The documentaries screened at the Sundance Film Festival often end up setting the conversation trend for the year concerning current or revisited social justice issues. Though Sundance, happening right now in Park City, often gets a lot of celebrity hype, the documentaries are regularly the films that have lasting impact. Many of the films released this year deliver a heavily personal touch to ongoing political issues. Instead of lots of talking heads discussing facts and figures, these films utilize beautifully captured moments of human interaction to tell much broader stories.
Here are five documentaries at Sundance right now that should have many of us rethinking our own work and political world:
E-Team is much more than an examination of the work of Human Rights Watch. Instead it takes the members of HRW’s emergencies team (known as the E-team) and shows a spectrum of their humanity in the face of incredibly difficult work. They are the people that go to the front lines immediately after conflict breaks out or atrocities are reported to document and interview. The film crew went with them to Libya and Syria, to be alongside them when they illegally crossed borders or interviewed mothers about the loss of their families. However, the team (lead by Born into Brothels’ Ross Kaufman and Election Day’s Katy Chevigny) were also there to show the every day, intimate moments of the diverse E-Team. I haven’t heard of any distribution deals yet, but the film is getting great reviews and will probably get a lot of attention in 2014.
Cesar’s Last Fast looks at Cesar Chavez’s fast in 1988 in his fight against the spreading cancer from pesticides in farm workers. While the film does explore the tactics Chavez uses, it’s also deeply personal. Using archival footage as well as recent interviews, it revisits the impact this man had on so many people. The film has been picked up by Participant Media’s Pivot TV and Univision and so should be broadcast this year. In April there will also be a feature film about Chavez’s life starring Rosario Dawson, America Ferrera and John Malkovich and is directed by Diego Luna. Hopefully these two films will introduce the life of Chaves to a new generation.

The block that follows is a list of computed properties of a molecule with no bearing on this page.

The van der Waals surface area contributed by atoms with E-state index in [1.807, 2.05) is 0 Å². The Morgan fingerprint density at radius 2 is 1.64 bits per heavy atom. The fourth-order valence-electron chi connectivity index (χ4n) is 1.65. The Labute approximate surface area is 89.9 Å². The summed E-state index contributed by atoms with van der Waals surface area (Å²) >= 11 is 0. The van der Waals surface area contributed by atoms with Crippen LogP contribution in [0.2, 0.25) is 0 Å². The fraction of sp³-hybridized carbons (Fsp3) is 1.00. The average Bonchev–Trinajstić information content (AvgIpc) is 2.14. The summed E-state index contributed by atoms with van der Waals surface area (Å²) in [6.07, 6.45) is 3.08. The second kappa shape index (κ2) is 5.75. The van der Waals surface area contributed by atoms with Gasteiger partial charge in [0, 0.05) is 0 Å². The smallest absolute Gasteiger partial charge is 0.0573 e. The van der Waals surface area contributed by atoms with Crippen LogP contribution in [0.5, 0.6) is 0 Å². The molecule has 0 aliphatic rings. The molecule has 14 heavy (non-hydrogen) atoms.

Concerning Violence employs the same Swedish TV archives that the director Goran Hugo Olsson used in Black Power Mixtape, but this time he examines nine different sequences from African liberation struggles. Lauryn Hill does the voiceovers for the film, but the text comes from the 1962 book The Wretched of the Earth that is a fierce tirade against colonialism. The documentary is a strongly elegiac new look at the protests and battles of the 60s and 70s.
The Internet’s Own Boy: The Story of Aaron Swartz is an intimate look at life of Internet wunderkid and activist Aaron Swartz. While it is a touching biopic with family interviews and home videos, it also presents the message of Swartz’s efforts for an open internet. His family has been at Sundance, answering questions from reporters and helping to promote the film, but they are also engaging in the day of action on February 11, “The Day We Fight Back Against Mass Surveillance.” The film presents some strong information about the case against Swartz, but also importantly ensures his life will not be forgotten.
Private Violence shows the intense day in and day out battles that wives, mothers, attorneys and advocates face surrounding the widely prevalent problem of domestic violence. The documentary revolves around two women’s years of struggle with the law enforcement and justice system in order to protect the lives of women and their children.
From grassroots movements to presidential hopefuls, the importance of creating visionary plans for change is no longer being ignored.
By appealing to the hearts and minds of their white neighbors, Native Americans are carving out common ground and building unity through diversity.
A growing campaign to bring black mothers home from jail is putting the need to eliminate cash bail into criminal justice conversations.